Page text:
“Whether patients initiating high-efficacy DMTs as their 1st therapy derive a greater long-term benefit on disability progression than those who start with the 1st-line agents and then switch to high-efficacy DMTs, remains a matter of debate,” Iaffaldano said.

A total of 2,652 RRMS patients, each with at least five years of follow-up, a first visit within three years of disease onset, and three or more disability assessments after starting a DMT, were selected from the Italian MS Registry.

Patients were treated and followed at 62 MS centers in that country, and their disability was measured through the expanded disability status scale (EDSS).

The EIT group included 365 patients treated with Gilenya (fingolimod, by Novartis), Tysabri (natalizumab, by Biogen), Novantrone (mitoxantrone), Lemtrada (alemtuzumab, by Sanofi-Genzyme), Ocrevus (ocrelizumab, by Genentech), or Mavenclad (cladribine, by EMD Serono) as a first disease-modifying treatment. (EMD Serono is known as Merck KGaA outside North America.)

The ESC group included 2,337 patients who moved to a high-efficacy DMT after at least one year of treatment with Copaxone (glatiramer acetate, by Teva Pharmaceuticals), various interferons, azathioprine (sold as Azasan and Imuran), Aubagio (teriflunomide, by Sanofi Genzyme), or Tecfidera (dimethyl fumarate, by Biogen).

The effectiveness of these two treatment approaches was then assessed by looking at mean annual changes in disability, via patients’ EDSS scores, for up to 10 years, as compared with scores before DMT initiation.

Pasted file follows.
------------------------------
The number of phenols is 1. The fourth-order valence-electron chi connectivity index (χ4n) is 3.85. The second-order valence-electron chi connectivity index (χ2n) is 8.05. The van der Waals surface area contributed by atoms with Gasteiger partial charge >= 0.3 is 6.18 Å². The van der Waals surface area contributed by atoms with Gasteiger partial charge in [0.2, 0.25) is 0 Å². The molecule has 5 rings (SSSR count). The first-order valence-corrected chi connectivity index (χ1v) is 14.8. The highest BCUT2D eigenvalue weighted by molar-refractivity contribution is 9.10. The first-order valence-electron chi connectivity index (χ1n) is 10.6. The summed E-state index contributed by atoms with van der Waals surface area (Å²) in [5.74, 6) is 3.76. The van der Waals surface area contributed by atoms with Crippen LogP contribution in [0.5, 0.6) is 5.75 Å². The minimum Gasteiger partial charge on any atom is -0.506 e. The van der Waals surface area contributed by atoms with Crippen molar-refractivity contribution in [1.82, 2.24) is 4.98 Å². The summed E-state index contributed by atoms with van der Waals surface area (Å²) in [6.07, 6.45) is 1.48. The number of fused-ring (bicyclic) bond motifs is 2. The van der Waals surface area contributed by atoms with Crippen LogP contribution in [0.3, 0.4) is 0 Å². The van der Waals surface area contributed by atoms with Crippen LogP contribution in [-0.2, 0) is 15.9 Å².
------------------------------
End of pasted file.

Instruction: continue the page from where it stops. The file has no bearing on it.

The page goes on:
To help ensure valid comparisons, patients in the escalating treatment (ESC) group were matched as best as possible at baseline (therapy start) by characteristics like age, sex, EDSS scores, etc., to those in the early intensive treatment (EIT) group. In total,  the researchers looked at data covering 365 pairs of matching patients.

These people had mild to moderate disability, with a mean EDSS score of 2.61 in the EIT group and 2.63 in the ESC group, before starting a first DMT. Patients were followed by a median of 8.5 years (range of 6.5–11.7 years).

All in the escalating regimen moved to a higher-efficacy DMT after a median of 5.1 years (range: 3.1–8.4 years). Most (93.11%) had started with an injectable DMT (such as the interferons and Copaxone), before escalating to Tysabri (42.98%) or Gilenya (38.84%).